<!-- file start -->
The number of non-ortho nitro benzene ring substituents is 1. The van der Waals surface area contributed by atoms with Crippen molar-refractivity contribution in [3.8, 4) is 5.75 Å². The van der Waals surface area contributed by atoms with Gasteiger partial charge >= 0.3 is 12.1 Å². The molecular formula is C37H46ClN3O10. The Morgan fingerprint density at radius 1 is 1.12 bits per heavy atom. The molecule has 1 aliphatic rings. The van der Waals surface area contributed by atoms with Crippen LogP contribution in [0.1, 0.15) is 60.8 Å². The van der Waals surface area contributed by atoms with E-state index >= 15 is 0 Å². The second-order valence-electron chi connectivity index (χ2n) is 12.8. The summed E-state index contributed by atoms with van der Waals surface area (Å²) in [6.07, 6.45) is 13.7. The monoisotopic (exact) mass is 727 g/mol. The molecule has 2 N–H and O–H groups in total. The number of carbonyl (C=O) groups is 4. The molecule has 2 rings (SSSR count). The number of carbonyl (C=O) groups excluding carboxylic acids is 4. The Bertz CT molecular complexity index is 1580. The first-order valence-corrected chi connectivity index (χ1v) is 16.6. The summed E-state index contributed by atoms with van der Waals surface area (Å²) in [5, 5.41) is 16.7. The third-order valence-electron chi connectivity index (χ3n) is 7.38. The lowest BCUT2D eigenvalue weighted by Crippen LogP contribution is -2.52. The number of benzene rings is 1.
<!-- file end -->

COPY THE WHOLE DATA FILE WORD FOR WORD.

The number of non-ortho nitro benzene ring substituents is 1. The van der Waals surface area contributed by atoms with Crippen molar-refractivity contribution in [3.8, 4) is 5.75 Å². The van der Waals surface area contributed by atoms with Gasteiger partial charge >= 0.3 is 12.1 Å². The molecular formula is C37H46ClN3O10. The Morgan fingerprint density at radius 1 is 1.12 bits per heavy atom. The molecule has 1 aliphatic rings. The van der Waals surface area contributed by atoms with Crippen LogP contribution in [0.1, 0.15) is 60.8 Å². The van der Waals surface area contributed by atoms with E-state index >= 15 is 0 Å². The second-order valence-electron chi connectivity index (χ2n) is 12.8. The summed E-state index contributed by atoms with van der Waals surface area (Å²) in [6.07, 6.45) is 13.7. The monoisotopic (exact) mass is 727 g/mol. The molecule has 2 N–H and O–H groups in total. The number of carbonyl (C=O) groups is 4. The molecule has 2 rings (SSSR count). The number of carbonyl (C=O) groups excluding carboxylic acids is 4. The Bertz CT molecular complexity index is 1580. The first-order valence-corrected chi connectivity index (χ1v) is 16.6. The summed E-state index contributed by atoms with van der Waals surface area (Å²) in [5, 5.41) is 16.7. The third-order valence-electron chi connectivity index (χ3n) is 7.38. The lowest BCUT2D eigenvalue weighted by Crippen LogP contribution is -2.52. The number of benzene rings is 1.